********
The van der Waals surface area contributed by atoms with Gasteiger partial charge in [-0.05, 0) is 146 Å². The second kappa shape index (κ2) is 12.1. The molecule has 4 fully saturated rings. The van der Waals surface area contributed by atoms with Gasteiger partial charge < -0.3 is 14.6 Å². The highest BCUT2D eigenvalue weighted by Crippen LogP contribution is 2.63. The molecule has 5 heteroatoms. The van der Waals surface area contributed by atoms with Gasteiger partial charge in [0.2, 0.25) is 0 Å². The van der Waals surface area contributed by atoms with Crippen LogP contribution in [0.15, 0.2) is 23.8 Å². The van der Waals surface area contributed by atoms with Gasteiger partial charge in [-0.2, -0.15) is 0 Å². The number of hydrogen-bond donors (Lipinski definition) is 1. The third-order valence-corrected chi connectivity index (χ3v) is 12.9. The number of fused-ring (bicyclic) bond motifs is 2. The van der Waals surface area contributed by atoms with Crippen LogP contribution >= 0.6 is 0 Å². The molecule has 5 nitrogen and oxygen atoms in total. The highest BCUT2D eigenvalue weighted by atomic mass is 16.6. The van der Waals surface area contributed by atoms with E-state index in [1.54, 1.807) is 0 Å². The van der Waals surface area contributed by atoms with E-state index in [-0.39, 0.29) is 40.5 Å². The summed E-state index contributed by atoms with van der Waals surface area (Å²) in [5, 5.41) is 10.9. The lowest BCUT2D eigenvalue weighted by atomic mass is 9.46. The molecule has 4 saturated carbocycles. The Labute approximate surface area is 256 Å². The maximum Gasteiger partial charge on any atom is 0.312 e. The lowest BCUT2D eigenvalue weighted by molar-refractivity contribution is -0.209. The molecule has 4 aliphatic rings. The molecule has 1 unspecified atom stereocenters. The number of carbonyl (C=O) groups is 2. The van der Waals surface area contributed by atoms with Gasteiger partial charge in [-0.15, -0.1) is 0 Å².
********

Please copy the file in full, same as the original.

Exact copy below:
The van der Waals surface area contributed by atoms with Gasteiger partial charge in [-0.05, 0) is 146 Å². The second kappa shape index (κ2) is 12.1. The molecule has 4 fully saturated rings. The van der Waals surface area contributed by atoms with Gasteiger partial charge < -0.3 is 14.6 Å². The highest BCUT2D eigenvalue weighted by Crippen LogP contribution is 2.63. The molecule has 5 heteroatoms. The van der Waals surface area contributed by atoms with Gasteiger partial charge in [0.2, 0.25) is 0 Å². The van der Waals surface area contributed by atoms with Crippen LogP contribution in [0.15, 0.2) is 23.8 Å². The van der Waals surface area contributed by atoms with Gasteiger partial charge in [-0.2, -0.15) is 0 Å². The number of hydrogen-bond donors (Lipinski definition) is 1. The third-order valence-corrected chi connectivity index (χ3v) is 12.9. The number of fused-ring (bicyclic) bond motifs is 2. The van der Waals surface area contributed by atoms with Crippen LogP contribution >= 0.6 is 0 Å². The molecule has 5 nitrogen and oxygen atoms in total. The highest BCUT2D eigenvalue weighted by atomic mass is 16.6. The van der Waals surface area contributed by atoms with E-state index in [1.54, 1.807) is 0 Å². The van der Waals surface area contributed by atoms with E-state index in [-0.39, 0.29) is 40.5 Å². The summed E-state index contributed by atoms with van der Waals surface area (Å²) in [5, 5.41) is 10.9. The lowest BCUT2D eigenvalue weighted by atomic mass is 9.46. The molecule has 4 saturated carbocycles. The Labute approximate surface area is 256 Å². The maximum Gasteiger partial charge on any atom is 0.312 e. The lowest BCUT2D eigenvalue weighted by molar-refractivity contribution is -0.209. The molecule has 4 aliphatic rings. The molecule has 1 unspecified atom stereocenters. The number of carbonyl (C=O) groups is 2. The van der Waals surface area contributed by atoms with Gasteiger partial charge in [-0.15, -0.1) is 0 Å².